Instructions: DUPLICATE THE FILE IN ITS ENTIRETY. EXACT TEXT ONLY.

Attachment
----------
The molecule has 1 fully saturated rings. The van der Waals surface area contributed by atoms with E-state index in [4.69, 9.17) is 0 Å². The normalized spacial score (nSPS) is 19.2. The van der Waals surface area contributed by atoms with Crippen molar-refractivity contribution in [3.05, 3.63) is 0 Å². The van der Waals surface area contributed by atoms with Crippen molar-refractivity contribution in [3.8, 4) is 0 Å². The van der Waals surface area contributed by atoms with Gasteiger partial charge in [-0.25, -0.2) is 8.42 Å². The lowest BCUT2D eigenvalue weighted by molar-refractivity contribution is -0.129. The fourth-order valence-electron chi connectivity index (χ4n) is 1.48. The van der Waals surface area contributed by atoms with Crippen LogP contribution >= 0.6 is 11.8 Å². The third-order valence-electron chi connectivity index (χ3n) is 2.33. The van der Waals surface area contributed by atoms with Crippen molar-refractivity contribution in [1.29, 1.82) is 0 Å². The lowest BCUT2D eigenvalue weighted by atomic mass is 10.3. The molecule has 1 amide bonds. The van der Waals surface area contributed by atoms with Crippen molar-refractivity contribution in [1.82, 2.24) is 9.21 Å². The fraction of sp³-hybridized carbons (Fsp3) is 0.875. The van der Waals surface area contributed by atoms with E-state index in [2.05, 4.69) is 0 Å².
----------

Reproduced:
The molecule has 1 fully saturated rings. The van der Waals surface area contributed by atoms with E-state index in [4.69, 9.17) is 0 Å². The normalized spacial score (nSPS) is 19.2. The van der Waals surface area contributed by atoms with Crippen molar-refractivity contribution in [3.05, 3.63) is 0 Å². The van der Waals surface area contributed by atoms with Crippen molar-refractivity contribution in [3.8, 4) is 0 Å². The van der Waals surface area contributed by atoms with Gasteiger partial charge in [-0.25, -0.2) is 8.42 Å². The lowest BCUT2D eigenvalue weighted by molar-refractivity contribution is -0.129. The fourth-order valence-electron chi connectivity index (χ4n) is 1.48. The van der Waals surface area contributed by atoms with Crippen LogP contribution >= 0.6 is 11.8 Å². The third-order valence-electron chi connectivity index (χ3n) is 2.33. The van der Waals surface area contributed by atoms with Crippen molar-refractivity contribution in [1.29, 1.82) is 0 Å². The lowest BCUT2D eigenvalue weighted by atomic mass is 10.3. The molecule has 1 amide bonds. The van der Waals surface area contributed by atoms with Crippen molar-refractivity contribution in [1.82, 2.24) is 9.21 Å². The fraction of sp³-hybridized carbons (Fsp3) is 0.875. The van der Waals surface area contributed by atoms with E-state index in [2.05, 4.69) is 0 Å².